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HI6028 Taxation Theory and Practice Law Proof Reading Services
Case Study 1: Residence and Source
As per the taxation laws and provisions of Australia in case when a visitor comes in Australia for a period which is more than six months and during that period most of the time such person stays at a same place in Australia or during that period if he establish ties or already have any ties in the local community of that place in Australia in which he is staying, in such case the person will be considered as resident of Australia for tax purposes (Mangioni, 2015).
In the given case Fred is an executive working for a British company. He comes to Australia to set up a branch of his company in Australia. Fred leases a residence in Melbourne for 12 months. He came to Australia with his wife leaving his two teenage sons in London due to their newly commenced college. Also Fred rented out his family home in UK and the rental income was invested by him in France on which interest is being earned by him. The behaviour of Fred was similar to that of his behaviour before coming to Australia. However Fred fell ill and due to this he had to leave Australia after 11 months of his arrival.
In order to determine the residential status of Fred in Australia for the taxation purposes the following facts shall be considered:
1. He leases a residential house in Australia for more than 12 months
2. He intends to open a branch of his company in Australia which provide management consultancy with the view to establish business ties.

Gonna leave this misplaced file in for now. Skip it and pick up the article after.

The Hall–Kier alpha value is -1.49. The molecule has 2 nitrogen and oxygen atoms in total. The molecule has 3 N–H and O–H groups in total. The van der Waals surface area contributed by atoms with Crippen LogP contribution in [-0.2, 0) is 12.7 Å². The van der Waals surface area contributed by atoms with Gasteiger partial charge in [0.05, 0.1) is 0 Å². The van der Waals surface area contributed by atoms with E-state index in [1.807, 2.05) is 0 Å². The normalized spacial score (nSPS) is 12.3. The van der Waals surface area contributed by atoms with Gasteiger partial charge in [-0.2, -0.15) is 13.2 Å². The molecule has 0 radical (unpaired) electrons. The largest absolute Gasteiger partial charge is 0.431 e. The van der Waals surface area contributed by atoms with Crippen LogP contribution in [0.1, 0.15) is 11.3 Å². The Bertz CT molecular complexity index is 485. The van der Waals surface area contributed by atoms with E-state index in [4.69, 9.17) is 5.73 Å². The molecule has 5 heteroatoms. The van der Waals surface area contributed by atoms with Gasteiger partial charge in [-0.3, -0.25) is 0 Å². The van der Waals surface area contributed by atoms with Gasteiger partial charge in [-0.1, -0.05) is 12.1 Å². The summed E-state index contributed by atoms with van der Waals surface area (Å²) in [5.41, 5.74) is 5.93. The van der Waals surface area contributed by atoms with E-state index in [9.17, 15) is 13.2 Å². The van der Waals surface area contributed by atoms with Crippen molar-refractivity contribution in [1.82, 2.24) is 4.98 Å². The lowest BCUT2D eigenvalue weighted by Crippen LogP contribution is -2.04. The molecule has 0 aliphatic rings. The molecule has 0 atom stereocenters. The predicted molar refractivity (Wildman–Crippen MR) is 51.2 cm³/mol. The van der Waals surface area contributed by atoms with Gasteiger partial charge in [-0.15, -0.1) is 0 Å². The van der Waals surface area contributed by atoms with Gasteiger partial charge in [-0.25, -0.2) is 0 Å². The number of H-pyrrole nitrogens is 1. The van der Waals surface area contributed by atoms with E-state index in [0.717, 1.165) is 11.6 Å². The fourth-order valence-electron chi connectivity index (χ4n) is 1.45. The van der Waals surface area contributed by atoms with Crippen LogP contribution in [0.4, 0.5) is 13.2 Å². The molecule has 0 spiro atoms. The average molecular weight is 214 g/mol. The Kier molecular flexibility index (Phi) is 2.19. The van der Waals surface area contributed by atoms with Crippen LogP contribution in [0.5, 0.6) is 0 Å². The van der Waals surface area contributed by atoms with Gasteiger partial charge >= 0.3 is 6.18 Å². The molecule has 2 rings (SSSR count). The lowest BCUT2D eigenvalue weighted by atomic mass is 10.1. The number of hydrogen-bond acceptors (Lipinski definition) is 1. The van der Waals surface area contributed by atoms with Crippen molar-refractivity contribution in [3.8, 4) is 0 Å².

3. Fred rent out his family home in UK
4. The rental income from UK is invested by him in the investment in France on which he earns interest.
5. His behaviour in Australia was similar to his behaviour prior to coming to Australia
6. He had to return to UK after 12 months due to ill health
7. His wife also accompanied him to Australia and the children had to stay in London due to college.
From the above mentioned facts it can be concluded that Fred is an Australian resident for the taxation purpose in the year in which he arrived in Australia since he visited Australia for more than 6 months with the intention to establish business connections in Australia through his consulting company and also he stayed at the same place i.e., Melbourne for more than six months during his period of stay in Australia (Evans, 2012).
Case Study 2: Ordinary Income
I. Californian Copper Syndicate Ltd v Harris (Surveyor of Taxes) (1904) 5 TC
This case involves taxability of profit from sale of land. When an ordinary investment is realised for an amount over and above the amount for which it was acquired, then such excess amount shall not be assessable unless it relates to the carrying in or out of business of the owner of investment. Here the question arises as to whether the profit shall be considered as the profit earned by a person or an association of persons with the intention of buying and selling lands or securities speculatively or dealing in such investments as a business or not. In such a case the gain shall be taxable. However if the profit earned is not for the purpose of business or gain from speculation, then such profit shall be treated as an excess amount from realisation over the acquired value and therefore will not be assessable. The California Copper Principle emerged as the outcome of this case which suggests the applicability of a twofold test which relates to determination of nature of business and the gain arose as the result of such business activity so as to identify the assess ability of the gain for the purpose of Income Tax. Therefore the two considerations for the taxability of profit will be separated by the circumstances of each case and the facts which specifically relate to the case (Manyam, 2011).
II. Scottish Australian Mining Co Ltd v FC of T (1950) 81 CLR 188